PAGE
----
How to Bleed Your Clutch Hydraulics Without a Helper

by Karl Bermann


Recently I rebuilt the clutch master cylinder on my ’92 NA. Since I didn’t have any helpers handy to pump the clutch pedal or refill the reservoir, I had to devise a method for doing it alone. The method, described below, worked well.

Parts Needed :

A piece of wood 26 3/4 ” long. This can be a 1 x 2, a length of thick dowel, a piece of broom handle or molding, anything stiff enough to hold down the clutch pedal. (The length may have to be adjusted for later models.)

A length of clear plastic tubing about 24” long and sized to fit over the bleed nipple on the slave cylinder. The piece I used had an inside diameter of ¼ inch, but something a little smaller would make for a snugger fit.

A quart-size glass or plastic jar or similar container for the tube to drain into.

It helps to have a closed end 8mm box wrench. You can put the wrench on the slave cylinder bleed nipple and leave it there to use like a valve handle because you’ll need to open and close the nipple quite a few times.


Since I wasn't planning to remove the slave cylinder, I found it easier to use a set of ramps under the front wheels and work under the car rather than jacking the car up and taking off the right front wheel. Put one end of the plastic tubing on the end of the nipple, the other in the empty jar.

When you have reassembled the clutch hydraulics, refill the clutch fluid reservoir, make sure the bleed nipple on the slave cylinder is tightly closed. Now, with the piece of wood within reach, slowly depress the clutch pedal with your hand and hold it down while you prop the wood against it, wedging the other end against the bolt that holds down the left front of the driver’s seat. Next, open the bleed nipple on the slave cylinder. You may see some fluid, or just a puff of air, or perhaps some of both in the form of bubbles. In any event, close the nipple tightly again. On your way back to the clutch pedal, check the fluid reservoir and top off as necessary. Hold the clutch pedal down with your hand as you remove the wood brace, then slowly release the pedal. When it is all the way up, press it down again slowly and reinsert the wood. Open and close the bleed nipple again. Repeat the entire process as many times as needed until you see a solid stream of clear brake fluid coming from the nipple with no air bubbles. Be sure to close the nipple tightly each time to avoid sucking air back into the system when you release the clutch pedal. And don’t forget to check the fluid reservoir each time.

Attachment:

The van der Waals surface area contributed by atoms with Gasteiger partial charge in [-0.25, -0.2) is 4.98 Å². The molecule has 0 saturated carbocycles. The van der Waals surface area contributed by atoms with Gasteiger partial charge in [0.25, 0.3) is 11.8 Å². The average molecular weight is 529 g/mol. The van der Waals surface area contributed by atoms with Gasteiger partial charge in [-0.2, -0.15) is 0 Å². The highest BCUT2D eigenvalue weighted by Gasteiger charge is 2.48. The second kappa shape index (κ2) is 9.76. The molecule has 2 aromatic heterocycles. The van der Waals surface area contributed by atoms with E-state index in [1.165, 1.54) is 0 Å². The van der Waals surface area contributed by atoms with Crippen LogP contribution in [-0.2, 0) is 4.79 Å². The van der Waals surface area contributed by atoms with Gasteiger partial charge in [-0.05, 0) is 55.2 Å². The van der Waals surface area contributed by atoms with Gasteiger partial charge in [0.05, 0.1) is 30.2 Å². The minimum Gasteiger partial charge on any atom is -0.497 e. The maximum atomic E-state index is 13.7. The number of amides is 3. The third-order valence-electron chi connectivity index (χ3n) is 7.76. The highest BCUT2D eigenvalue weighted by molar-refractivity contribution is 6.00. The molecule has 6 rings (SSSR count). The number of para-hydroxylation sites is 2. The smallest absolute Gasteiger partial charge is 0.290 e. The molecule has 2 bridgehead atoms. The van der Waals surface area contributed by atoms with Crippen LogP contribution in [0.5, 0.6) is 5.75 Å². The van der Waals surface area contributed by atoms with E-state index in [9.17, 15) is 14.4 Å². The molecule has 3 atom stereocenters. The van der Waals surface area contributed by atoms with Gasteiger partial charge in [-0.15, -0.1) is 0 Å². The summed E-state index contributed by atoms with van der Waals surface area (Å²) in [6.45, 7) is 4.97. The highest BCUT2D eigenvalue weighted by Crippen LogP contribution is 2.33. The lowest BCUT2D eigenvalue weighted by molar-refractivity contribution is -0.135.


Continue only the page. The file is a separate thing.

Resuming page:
Check the clutch pedal with your foot to see if you have normal pressure. If it seems okay start the car and put it in gear (reverse if you’ve got it up on ramps). Now take it around the block and road test it. If all is not right, you’ve still got air in the system and will have to bleed it some more. Re-check the fluid reservoir again after a few hours—you may find that you need to top off the reservoir one last time.

Note: When I did mine, I had let the system drain so I could flush out dirty fluid. The first couple of times I opened the bleed nipple, therefore, I pumped the clutch pedal three times in order to make the process go a little faster, because I knew that the first couple of times all I’d be doing was compressing air.

Note from Jason:

I have replaced both my master and slave cylinders on my car and have found through this experience that you do not need to open and close the bleed nipple. Because of the location of the slave cylinder gravity does the job. Just loosen the slave nipple and let the fluid run out until there is no more air. You might have to pump once or twice but once the fluid starts to move it works on its own. Tighten, nipple and you're done.

Another method from Gus Harris

I recently purchased the second Miata (2000, my first a 1990) I've owned and it soon needed the dreaded clutch slave cylinder/master cylinder replaced. I wasn't sure which was the problem so I just replaced both and I'd recommend that to anyone rather than replacing one and then having to go back and maybe replace the other later. My only reservation on doing this repair myself was the bleeding. But, after watching a youtube video someone did I found a great and easy way to effectively bleed the system after installation of the slave cylinder, master cylinder or both. In fact, it was simple. So, here is my description of how to do this one person bleeding that is fast, simple and effective.